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|The Mysterious Affair at Styles||Agatha Christie|
X. The Arrest
|Page 6 of 10||
She waited a long time, a little frown had gathered on her forehead. She seemed to be looking back earnestly into those past days.
"I think--I am sure--he cared for me at first. But I suppose we were not well matched. Almost at once, we drifted apart. He--it is not a pleasing thing for my pride, but it is the truth--tired of me very soon." I must have made some murmur of dissent, for she went on quickly: "Oh, yes, he did! Not that it matters now--now that we've come to the parting of the ways."
"What do you mean?"
She answered quietly:
"I mean that I am not going to remain at Styles."
"You and John are not going to live here?"
"John may live here, but I shall not."
"You are going to leave him?"
She paused a long time, and said at last:
"Perhaps--because I want to be--free!"
And, as she spoke, I had a sudden vision of broad spaces, virgin tracts of forests, untrodden lands--and a realization of what freedom would mean to such a nature as Mary Cavendish. I seemed to see her for a moment as she was, a proud wild creature, as untamed by civilization as some shy bird of the hills. A little cry broke from her lips:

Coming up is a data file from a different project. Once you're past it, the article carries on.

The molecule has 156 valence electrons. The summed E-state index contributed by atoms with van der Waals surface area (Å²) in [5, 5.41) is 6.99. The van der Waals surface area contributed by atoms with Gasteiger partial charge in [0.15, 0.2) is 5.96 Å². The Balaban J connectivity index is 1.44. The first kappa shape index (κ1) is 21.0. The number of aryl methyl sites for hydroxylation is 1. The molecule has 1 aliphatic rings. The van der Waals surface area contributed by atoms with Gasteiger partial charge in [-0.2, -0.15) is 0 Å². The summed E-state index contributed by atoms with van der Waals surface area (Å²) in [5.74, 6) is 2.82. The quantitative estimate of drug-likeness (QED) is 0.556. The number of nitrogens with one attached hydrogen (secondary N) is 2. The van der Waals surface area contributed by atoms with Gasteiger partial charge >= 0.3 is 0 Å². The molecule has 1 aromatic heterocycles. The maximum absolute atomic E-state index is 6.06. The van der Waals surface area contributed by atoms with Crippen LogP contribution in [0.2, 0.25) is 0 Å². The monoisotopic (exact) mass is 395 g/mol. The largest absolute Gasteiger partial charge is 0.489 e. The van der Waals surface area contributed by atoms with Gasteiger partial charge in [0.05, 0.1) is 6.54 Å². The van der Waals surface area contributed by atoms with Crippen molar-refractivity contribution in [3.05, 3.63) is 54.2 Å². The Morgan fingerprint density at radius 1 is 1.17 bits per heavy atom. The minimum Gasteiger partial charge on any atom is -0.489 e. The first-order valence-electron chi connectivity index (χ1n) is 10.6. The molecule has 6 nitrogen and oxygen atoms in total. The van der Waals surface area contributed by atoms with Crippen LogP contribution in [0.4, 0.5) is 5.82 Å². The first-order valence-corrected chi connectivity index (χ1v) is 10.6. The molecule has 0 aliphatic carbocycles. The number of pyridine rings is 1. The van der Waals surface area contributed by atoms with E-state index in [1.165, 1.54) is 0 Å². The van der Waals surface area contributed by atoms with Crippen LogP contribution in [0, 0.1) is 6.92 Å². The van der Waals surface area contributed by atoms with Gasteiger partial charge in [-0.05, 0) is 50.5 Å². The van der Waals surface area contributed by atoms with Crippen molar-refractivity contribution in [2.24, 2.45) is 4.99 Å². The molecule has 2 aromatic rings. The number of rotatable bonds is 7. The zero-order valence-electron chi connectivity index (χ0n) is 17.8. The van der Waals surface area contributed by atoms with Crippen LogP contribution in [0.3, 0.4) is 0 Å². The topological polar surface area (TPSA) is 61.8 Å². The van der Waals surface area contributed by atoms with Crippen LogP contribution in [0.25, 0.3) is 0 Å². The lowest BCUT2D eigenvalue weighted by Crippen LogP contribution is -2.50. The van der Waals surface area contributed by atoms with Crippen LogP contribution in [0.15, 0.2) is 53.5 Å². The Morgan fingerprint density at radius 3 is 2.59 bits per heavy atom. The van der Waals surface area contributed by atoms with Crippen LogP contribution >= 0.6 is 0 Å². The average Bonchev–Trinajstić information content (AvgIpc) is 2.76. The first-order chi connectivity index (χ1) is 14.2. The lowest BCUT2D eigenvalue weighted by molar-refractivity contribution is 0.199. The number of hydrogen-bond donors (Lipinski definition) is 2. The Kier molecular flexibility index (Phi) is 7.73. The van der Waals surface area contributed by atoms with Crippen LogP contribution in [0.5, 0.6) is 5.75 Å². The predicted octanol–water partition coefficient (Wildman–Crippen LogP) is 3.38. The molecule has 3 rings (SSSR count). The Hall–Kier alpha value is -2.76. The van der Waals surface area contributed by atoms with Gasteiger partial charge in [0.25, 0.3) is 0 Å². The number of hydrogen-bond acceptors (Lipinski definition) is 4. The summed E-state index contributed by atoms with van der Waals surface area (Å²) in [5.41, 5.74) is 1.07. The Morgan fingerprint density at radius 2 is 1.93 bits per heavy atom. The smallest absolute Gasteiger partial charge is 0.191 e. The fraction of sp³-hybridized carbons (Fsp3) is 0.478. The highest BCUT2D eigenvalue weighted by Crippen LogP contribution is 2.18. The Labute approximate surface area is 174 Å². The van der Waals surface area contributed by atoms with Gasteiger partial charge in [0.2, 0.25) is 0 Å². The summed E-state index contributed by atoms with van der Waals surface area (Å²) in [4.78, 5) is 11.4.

"You don't know, you don't know, how this hateful place has been prison to me!"
"I understand," I said, "but--but don't do anything rash."
"Oh, rash!" Her voice mocked at my prudence.
Then suddenly I said a thing I could have bitten out my tongue for:
"You know that Dr. Bauerstein has been arrested?"
An instant coldness passed like a mask over her face, blotting out all expression.
"John was so kind as to break that to me this morning."
"Well, what do you think?" I asked feebly.
"Of the arrest?"
"What should I think? Apparently he is a German spy; so the gardener had told John."
Her face and voice were absolutely cold and expressionless. Did she care, or did she not?
She moved away a step or two, and fingered one of the flower vases.
"These are quite dead. I must do them again. Would you mind moving--thank you, Mr. Hastings." And she walked quietly past me out of the window, with a cool little nod of dismissal.
No, surely she could not care for Bauerstein. No woman could act her part with that icy unconcern.
Poirot did not make his appearance the following morning, and there was no sign of the Scotland Yard men.
But, at lunch-time, there arrived a new piece of evidence-- or rather lack of evidence. We had vainly tried to trace the fourth letter, which Mrs. Inglethorp had written on the evening preceding her death. Our efforts having been in vain, we had abandoned the matter, hoping that it might turn up of itself one day. And this is just what did happen, in the shape of a communication, which arrived by the second post from a firm of French music publishers, acknowledging Mrs. Inglethorp's cheque, and regretting they had been unable to trace a certain series of Russian folksongs. So the last hope of solving the mystery, by means of Mrs. Inglethorp's correspondence on the fatal evening, had to be abandoned.
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